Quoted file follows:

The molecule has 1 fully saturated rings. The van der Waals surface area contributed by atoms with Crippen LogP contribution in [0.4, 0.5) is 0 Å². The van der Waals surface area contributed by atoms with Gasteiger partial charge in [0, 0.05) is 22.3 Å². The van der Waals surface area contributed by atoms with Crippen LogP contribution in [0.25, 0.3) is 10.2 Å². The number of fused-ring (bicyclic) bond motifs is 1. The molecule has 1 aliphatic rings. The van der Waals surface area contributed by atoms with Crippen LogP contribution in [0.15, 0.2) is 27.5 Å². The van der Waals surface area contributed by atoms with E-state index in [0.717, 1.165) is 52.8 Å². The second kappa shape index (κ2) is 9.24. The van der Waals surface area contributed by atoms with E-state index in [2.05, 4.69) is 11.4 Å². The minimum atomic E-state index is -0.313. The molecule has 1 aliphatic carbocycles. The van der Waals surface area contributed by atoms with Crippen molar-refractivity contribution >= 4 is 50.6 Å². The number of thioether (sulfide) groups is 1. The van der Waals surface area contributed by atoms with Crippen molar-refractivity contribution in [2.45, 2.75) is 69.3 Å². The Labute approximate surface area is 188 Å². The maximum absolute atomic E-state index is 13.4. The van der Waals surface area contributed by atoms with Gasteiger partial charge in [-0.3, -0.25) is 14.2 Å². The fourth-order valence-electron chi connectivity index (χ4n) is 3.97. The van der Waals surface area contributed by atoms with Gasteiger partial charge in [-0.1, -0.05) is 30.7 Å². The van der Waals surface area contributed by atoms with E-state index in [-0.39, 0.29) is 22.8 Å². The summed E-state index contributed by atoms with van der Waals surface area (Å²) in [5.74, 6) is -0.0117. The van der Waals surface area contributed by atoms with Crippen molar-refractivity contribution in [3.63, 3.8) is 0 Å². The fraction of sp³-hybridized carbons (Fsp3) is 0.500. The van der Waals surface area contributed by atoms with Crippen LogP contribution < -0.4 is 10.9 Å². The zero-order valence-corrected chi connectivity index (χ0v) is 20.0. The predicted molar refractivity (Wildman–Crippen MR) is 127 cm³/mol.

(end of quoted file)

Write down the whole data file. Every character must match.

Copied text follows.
The molecule has 1 fully saturated rings. The van der Waals surface area contributed by atoms with Crippen LogP contribution in [0.4, 0.5) is 0 Å². The van der Waals surface area contributed by atoms with Gasteiger partial charge in [0, 0.05) is 22.3 Å². The van der Waals surface area contributed by atoms with Crippen LogP contribution in [0.25, 0.3) is 10.2 Å². The number of fused-ring (bicyclic) bond motifs is 1. The molecule has 1 aliphatic rings. The van der Waals surface area contributed by atoms with Crippen LogP contribution in [0.15, 0.2) is 27.5 Å². The van der Waals surface area contributed by atoms with E-state index in [0.717, 1.165) is 52.8 Å². The second kappa shape index (κ2) is 9.24. The van der Waals surface area contributed by atoms with E-state index in [2.05, 4.69) is 11.4 Å². The minimum atomic E-state index is -0.313. The molecule has 1 aliphatic carbocycles. The van der Waals surface area contributed by atoms with Crippen molar-refractivity contribution >= 4 is 50.6 Å². The number of thioether (sulfide) groups is 1. The van der Waals surface area contributed by atoms with Crippen molar-refractivity contribution in [2.45, 2.75) is 69.3 Å². The Labute approximate surface area is 188 Å². The maximum absolute atomic E-state index is 13.4. The van der Waals surface area contributed by atoms with Gasteiger partial charge in [-0.3, -0.25) is 14.2 Å². The fourth-order valence-electron chi connectivity index (χ4n) is 3.97. The van der Waals surface area contributed by atoms with Gasteiger partial charge in [-0.1, -0.05) is 30.7 Å². The van der Waals surface area contributed by atoms with E-state index in [-0.39, 0.29) is 22.8 Å². The summed E-state index contributed by atoms with van der Waals surface area (Å²) in [5.74, 6) is -0.0117. The van der Waals surface area contributed by atoms with Crippen molar-refractivity contribution in [3.63, 3.8) is 0 Å². The fraction of sp³-hybridized carbons (Fsp3) is 0.500. The van der Waals surface area contributed by atoms with Crippen LogP contribution < -0.4 is 10.9 Å². The zero-order valence-corrected chi connectivity index (χ0v) is 20.0. The predicted molar refractivity (Wildman–Crippen MR) is 127 cm³/mol.